Premier League Spotlight previews the weekend’s topflight fixtures, highlighting the key points to keep an eye on as the action unfolds.
The game of the season
Manchester City will get the chance to prove him right on Monday night, as what could be one of the defining matches of this season sees Mourinho's Blues take on a City side whose insatiable appetite for goals should ensure they break the current Premier League record for a season. That stands at 103, set by Chelsea in their title-winning 2009-10 campaign under Carlo Ancelotti.
City’s five-goal hammering of Spurs on Wednesday, coupled with Chelsea’s failure to beat West Ham at Stamford Bridge on the same damp London evening, went some way to backing up Mourinho’s suggestions that his side are destined to play second fiddle to league leader City. But the Portuguese, a serial trophy collector, has never been one to accept second-best easily.
Chelsea’s 2-1 win over Manuel Pellegrini’s City at Stamford Bridge in October may have been laced with enough good fortune to dilute its significance ahead of the eagerly anticipated rematch, but Mourinho has made a habit of thriving on matches of this magnitude during his remarkable decade at the top.
It says much about City’s stunning strength in depth that Sergio Aguero’s hamstring strain is only a minor concern for the side who have belatedly overtaken Arsenal at the top of the table, with the consensus among most observers suggesting Pellegrini’s dream team will sit in that cherished position when the final ball of this season is kicked.
Although it is hard to argue against that vision on current form, the one man who has the capacity to ruffle the feathers of Pellegrini and upset the momentum of his fearsome team will not even kick a ball at the Etihad Stadium on Monday night.
His name is Jose Mourinho and, as those who have crossed him down the years will testify, he loves nothing more than an improbable challenge.
Pardew's golden chance
Newcastle manager Alan Pardew feared he would not get to the end of January with Yohan Cabaye still among his ranks, and so it proved, with the 19 million pound deal that took the France midfielder to Paris Saint-Germain representing good business for a 28-year-old midfielder who made it clear he wanted to leave Tyneside.
Sunderland come to St James’ Park on Saturday, and you need to spend a few days in the sporting goldfish bowl that is the North East to appreciate just what this fixture means to a region that will come to a standstill for the biannual domestic dustup. Don’t tell the Tyne-Wear natives that the rest of the world will merely be looking in as casual observers, as when you are involved emotionally in the story, this is the fixture that defines a Premier League season.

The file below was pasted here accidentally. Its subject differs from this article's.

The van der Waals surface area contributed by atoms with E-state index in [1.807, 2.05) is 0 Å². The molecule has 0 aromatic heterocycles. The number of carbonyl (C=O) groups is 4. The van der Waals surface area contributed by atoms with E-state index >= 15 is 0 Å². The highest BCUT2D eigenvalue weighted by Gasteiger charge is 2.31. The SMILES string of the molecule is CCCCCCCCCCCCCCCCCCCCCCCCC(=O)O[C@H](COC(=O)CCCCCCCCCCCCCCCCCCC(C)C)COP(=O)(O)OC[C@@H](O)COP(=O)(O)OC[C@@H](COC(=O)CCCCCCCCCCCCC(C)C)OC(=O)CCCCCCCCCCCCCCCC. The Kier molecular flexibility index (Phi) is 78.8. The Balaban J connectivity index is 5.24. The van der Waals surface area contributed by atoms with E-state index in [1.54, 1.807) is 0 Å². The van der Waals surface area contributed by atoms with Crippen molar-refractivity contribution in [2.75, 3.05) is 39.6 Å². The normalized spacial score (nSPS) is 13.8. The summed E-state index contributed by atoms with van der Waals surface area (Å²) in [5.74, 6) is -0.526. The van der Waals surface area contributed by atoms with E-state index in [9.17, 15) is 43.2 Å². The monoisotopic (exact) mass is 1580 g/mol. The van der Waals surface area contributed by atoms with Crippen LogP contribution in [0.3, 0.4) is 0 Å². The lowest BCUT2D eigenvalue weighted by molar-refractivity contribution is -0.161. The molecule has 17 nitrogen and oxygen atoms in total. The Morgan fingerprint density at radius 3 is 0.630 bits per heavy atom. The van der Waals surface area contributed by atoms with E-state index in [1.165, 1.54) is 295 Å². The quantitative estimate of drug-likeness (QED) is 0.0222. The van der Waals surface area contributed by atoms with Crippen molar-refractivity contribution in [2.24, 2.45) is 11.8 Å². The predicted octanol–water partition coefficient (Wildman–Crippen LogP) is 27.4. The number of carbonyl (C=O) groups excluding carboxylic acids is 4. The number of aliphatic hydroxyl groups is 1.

Pardew’s record of winning just one of his six derby matches against Sunderland is less than impressive, and his programme notes for the game Sunday sees him urge his players to “win and lose with dignity and grace,” in a direct reference to the extravagant scenes of celebration displayed by Paolo Di Canio as his Sunderland team won 3-0 at St James’ Park in April 2013. Will Pardew live up to that advice if he is a winner this time?
Newcastle new boy Luuk De Jong may be among the debutants in a black-and-white shirt, while Argentine forward Ignacio Scocco could make his Sunderland bow in a game neither may have been too familiar with prior to their recent arrivals in the North East of England.
Come the close of play in their first derby match for their new clubs, all concerned will appreciate that this is a match that takes on biblical importance to those watching in the stands.
Hughes struggling again
Mark Hughes made a bold prediction that Queens Park Rangers would never be involved in a relegation fight again so long as he was manager after he plotted their escape from the drop zone on the final day of the 2011-12 season, but he was sacked a few months later, having started the spiral that led to QPR’s relegation.
He admitted he was fortunate to get another chance in the Premier League when Stoke came calling last summer, but results so far have done little to rebuild the faith and confidence in a manager who again finds himself embroiled in a relegation scrap.
The visit of a rejuvenated Manchester United to the Britannia Stadium on Saturday is hardly an ideal scenario for ex-United striker Hughes, who will know that further employment opportunities will be hard to come by if he fails once again at Stoke.
Sherwood's big test
“It’s easy to play this game when the sun is shining and you are winning, but it’s how you react when things are not going your way that really matters,” Tottenham boss Tim Sherwood said earlier in January.
Those words will be put to the test, as after collecting 16 points from a possible 18 in his first six games as Spurs boss, the 5-1 hammering by Manchester City at White Hart Lane on Wednesday presents Sherwood with his first big test as a Premier League manager.
Anything less than a victory at Hull may not be good enough for Spurs to maintain their push for a top-four finish, with the reaction Sherwood gets from his players likely to be crucial to his hopes of remaining Tottenham head coach for the long term.
Fear of February curse for Arsenal
FA Cup exits against lower-league opponents, Champions League defeats to AC Milan and Bayern Munich and League Cup final losses have all been part of the mix for Arsene Wenger’s men in the second month of the year since 2007; this year, they are facing the prospect of another daunting challenge.
Sunday’s Premier League clash with Crystal Palace at Emirates Stadium is followed by games against Liverpool, Manchester United and Liverpool again in the FA Cup, before Bayern come to London in the Champions League. Could Arsenal’s February curse be about to strike again?